In Quebec, 1/3 to 1/2 of the garbage we throw out each week could be composted. Gardens, lawns, trees and shrubs all benefit greatly from compost.
Composting reduces the environmental impact of having to spend fuel and energy driving the garbage to a landfill and incinerating it. The organic waste, which is usually in plastic bags, stagnates and produces methane and toxic run-off, which contaminates the soil and ground water.
Compost improves the structure of the soil and makes it more fertile, which gives us better fruits and vegetables and more beautiful flowers. It reduces the need for fertilizers, which helps us save money. It also locks moisture into the soil, so that it needs less water, if and when less is available.
Composts can seem like a lot of work, but it really depends on how you do it. There are many ways to compost, and once you’re set up, it’s really not hard at all, and can be done anywhere, in any climate.
The first thing to consider is how much you and your family are going to compost. Things like fruits, vegetables, egg shells, coffee grounds, garden refuse, grass clippings, hair, hay and straw, leaves, nut shells, pine needles, sawdust and woodchips can all be put into the compost.
Things like diseased or insect-infested plants, human waste, meat or dairy products, pet waste, dust or anything that’s been sprayed with pesticides, herbicides, fungicides or other harsh chemicals, cannot.
Once you have an idea of what you might want to compost, the next step is to look at your yard and decide how big your ideal compost should be.
A good place for a compost bin should ideally be lightly shaded. It should have good ventilation without being exposed to high winds. This will prevent it from freezing in the winter, especially if there is some amount of sun to warm it up. It should be easily accessible from the house or garden: nobody wants to have to shovel his or her way to the compost bin in -40 C weather! It should be near a water point like a hose but not directly in water, as this would disturb the compost’s balance.
The easiest, cleanest way to compost is in a bin. It looks neat, and animals can’t get into it. Piles of compost are not safe from animals and can be subject to municipal laws.
Most hardware stores like Canadian Tire, BMR or garden stores will sell some kind of compost bin. There are some made for balconies and some made for lawns, which are bigger. For most of these, you will need an aerator or pitchfork to stir the compost every one to two weeks.
If you want to build your own compost bin, here’s a good website: http://gorilla.mcgill.ca/howtocompost.htm
There are also bins that rotate, called tumblers, which makes life easy if you have back problems. You will need help in order to get the ingredients into the bin to set up the compost, but once it is set up you can use a bucket or wagon to bring the compost to your garden or wherever you need it to be. These can be a bit pricier, but well worth it if you have a weak back.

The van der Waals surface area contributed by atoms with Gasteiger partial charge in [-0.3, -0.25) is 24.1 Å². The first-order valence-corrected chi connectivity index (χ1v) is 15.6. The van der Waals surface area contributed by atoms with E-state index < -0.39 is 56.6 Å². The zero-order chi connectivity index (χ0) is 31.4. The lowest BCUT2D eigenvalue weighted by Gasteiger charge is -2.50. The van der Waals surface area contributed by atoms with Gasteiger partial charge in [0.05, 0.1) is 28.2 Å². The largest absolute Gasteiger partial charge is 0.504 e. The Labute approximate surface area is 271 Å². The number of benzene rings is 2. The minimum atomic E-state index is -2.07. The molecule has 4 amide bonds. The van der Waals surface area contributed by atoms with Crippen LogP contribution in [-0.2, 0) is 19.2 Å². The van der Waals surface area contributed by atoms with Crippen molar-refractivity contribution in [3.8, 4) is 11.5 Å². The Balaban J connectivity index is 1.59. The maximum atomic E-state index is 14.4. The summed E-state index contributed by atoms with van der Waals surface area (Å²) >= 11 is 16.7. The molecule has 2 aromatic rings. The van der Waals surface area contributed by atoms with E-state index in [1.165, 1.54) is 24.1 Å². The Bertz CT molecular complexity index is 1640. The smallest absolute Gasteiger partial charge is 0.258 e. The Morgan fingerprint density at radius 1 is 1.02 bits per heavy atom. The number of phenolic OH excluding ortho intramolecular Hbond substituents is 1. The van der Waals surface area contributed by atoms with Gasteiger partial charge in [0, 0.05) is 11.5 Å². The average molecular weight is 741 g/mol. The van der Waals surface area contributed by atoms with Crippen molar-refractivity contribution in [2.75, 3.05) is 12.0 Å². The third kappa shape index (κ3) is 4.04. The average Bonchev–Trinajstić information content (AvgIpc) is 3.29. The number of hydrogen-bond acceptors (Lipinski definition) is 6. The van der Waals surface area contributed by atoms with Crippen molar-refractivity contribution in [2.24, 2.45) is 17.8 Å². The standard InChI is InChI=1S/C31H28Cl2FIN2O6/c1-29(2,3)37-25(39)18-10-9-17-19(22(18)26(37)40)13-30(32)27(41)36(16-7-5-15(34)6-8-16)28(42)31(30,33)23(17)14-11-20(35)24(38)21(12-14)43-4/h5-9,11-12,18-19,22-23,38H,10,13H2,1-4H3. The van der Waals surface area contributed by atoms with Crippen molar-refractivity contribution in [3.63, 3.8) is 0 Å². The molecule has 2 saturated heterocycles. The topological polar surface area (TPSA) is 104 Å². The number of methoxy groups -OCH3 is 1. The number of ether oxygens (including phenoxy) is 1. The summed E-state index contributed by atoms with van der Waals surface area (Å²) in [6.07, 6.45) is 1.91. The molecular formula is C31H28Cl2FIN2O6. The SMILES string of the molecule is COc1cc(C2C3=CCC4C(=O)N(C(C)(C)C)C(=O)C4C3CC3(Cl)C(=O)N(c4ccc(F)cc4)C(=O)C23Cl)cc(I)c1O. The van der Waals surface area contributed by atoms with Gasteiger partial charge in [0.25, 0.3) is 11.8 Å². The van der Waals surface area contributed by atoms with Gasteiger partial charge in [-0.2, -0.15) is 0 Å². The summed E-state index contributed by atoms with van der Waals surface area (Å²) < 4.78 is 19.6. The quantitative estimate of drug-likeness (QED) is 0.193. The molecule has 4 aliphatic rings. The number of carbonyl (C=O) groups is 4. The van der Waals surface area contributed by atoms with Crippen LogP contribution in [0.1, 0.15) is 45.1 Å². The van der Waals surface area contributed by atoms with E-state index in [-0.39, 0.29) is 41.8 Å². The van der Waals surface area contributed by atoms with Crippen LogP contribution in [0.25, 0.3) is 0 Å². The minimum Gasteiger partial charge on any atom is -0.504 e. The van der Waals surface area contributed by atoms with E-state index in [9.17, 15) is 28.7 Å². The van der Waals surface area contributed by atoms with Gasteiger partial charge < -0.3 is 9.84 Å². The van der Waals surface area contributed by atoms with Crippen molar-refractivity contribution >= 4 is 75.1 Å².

My personal favorite is called the Blue Planet. It looks exactly as it sounds. “You put your kitchen wastes (coffee and filters, vegetables, fruits, egg shells, grass clippings), anything recyclable, into the bin, and you rotate it from its base to mix it in. It’s impossible for raccoons or any other animals to get into it,” says Helene Houde, of La Conception, Quebec, who has deer and other animals in her yard daily.
Regardless of the type of compost you choose, here are the things you need. As mentioned, if you buy a bin in which you need to rotate the compost you will need an aerator or pitchfork for stirring. With any kind of compost you will need a water source nearby, as compost soil needs to moist (but not wet) at all times.
You will need scissors to cut big pieces of food or material. They will decompose faster if they are smaller. You will also need a plastic container with a lid (at least 4 litres in volume), to put your kitchen waste into so you don’t have to bring it out every time. It is ideal to take it out every few days to avoid getting fruit flies.
The pile of compost will need a proper ratio of carbon-rich materials (referred to as “browns”) and nitrogen-rich materials, (referred to as “greens”). Brown materials include dried leaves, straw and wood chips. Nitrogen materials are fresh or green, like grass clippings and kitchen scraps. The ratio is 2/3 brown matter to 1/3 green matter, and soil, of course. You can add worms, which you can pick around your yard when it rains, provided you are not squeamish, but the micro and macro organisms inside the compost will do the work.
You can add a bit of compost to your compost to accelerate the process, but this is not necessary. Compost is ready when you cannot make out the pieces of matter from the earth inside the bin, which can take from three weeks to a year depending on the compost. The ideal is to start in the spring and put the compost on your garden in the fall. You can compost in the winter, the process will just be slower.
For detailed information about how to compost, go to www.compostguide.com, and for vermicomposting, www.resource-conservation.mb.ca/cap/vermi.html, if you would rather compost inside your home. But that’s not for everyone.